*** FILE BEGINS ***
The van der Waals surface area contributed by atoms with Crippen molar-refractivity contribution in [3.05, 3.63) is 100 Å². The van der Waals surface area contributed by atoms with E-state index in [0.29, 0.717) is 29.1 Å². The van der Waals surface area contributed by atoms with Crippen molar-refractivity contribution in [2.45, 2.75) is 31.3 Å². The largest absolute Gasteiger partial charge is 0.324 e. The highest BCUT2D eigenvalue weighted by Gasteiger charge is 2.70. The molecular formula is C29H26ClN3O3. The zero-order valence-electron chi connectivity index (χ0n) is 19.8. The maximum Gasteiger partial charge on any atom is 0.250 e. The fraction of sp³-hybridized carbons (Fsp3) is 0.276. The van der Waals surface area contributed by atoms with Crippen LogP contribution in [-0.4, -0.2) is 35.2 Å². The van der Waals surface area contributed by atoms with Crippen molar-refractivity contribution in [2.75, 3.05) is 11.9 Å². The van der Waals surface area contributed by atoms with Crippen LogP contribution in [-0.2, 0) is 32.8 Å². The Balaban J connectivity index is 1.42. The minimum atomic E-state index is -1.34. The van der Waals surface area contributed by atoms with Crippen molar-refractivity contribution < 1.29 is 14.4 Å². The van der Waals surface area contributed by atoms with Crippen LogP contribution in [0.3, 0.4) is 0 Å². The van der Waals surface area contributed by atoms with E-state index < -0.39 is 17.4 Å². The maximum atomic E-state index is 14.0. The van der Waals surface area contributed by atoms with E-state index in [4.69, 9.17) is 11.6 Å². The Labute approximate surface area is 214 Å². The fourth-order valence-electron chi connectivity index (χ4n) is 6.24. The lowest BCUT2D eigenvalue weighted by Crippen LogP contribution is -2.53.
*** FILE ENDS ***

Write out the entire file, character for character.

The van der Waals surface area contributed by atoms with Crippen molar-refractivity contribution in [3.05, 3.63) is 100 Å². The van der Waals surface area contributed by atoms with E-state index in [0.29, 0.717) is 29.1 Å². The van der Waals surface area contributed by atoms with Crippen molar-refractivity contribution in [2.45, 2.75) is 31.3 Å². The largest absolute Gasteiger partial charge is 0.324 e. The highest BCUT2D eigenvalue weighted by Gasteiger charge is 2.70. The molecular formula is C29H26ClN3O3. The zero-order valence-electron chi connectivity index (χ0n) is 19.8. The maximum Gasteiger partial charge on any atom is 0.250 e. The fraction of sp³-hybridized carbons (Fsp3) is 0.276. The van der Waals surface area contributed by atoms with Crippen LogP contribution in [-0.4, -0.2) is 35.2 Å². The van der Waals surface area contributed by atoms with Crippen molar-refractivity contribution in [2.75, 3.05) is 11.9 Å². The van der Waals surface area contributed by atoms with Crippen LogP contribution in [-0.2, 0) is 32.8 Å². The Balaban J connectivity index is 1.42. The minimum atomic E-state index is -1.34. The van der Waals surface area contributed by atoms with Crippen molar-refractivity contribution < 1.29 is 14.4 Å². The van der Waals surface area contributed by atoms with Crippen LogP contribution in [0.3, 0.4) is 0 Å². The van der Waals surface area contributed by atoms with E-state index < -0.39 is 17.4 Å². The maximum atomic E-state index is 14.0. The van der Waals surface area contributed by atoms with E-state index in [4.69, 9.17) is 11.6 Å². The Labute approximate surface area is 214 Å². The fourth-order valence-electron chi connectivity index (χ4n) is 6.24. The lowest BCUT2D eigenvalue weighted by Crippen LogP contribution is -2.53.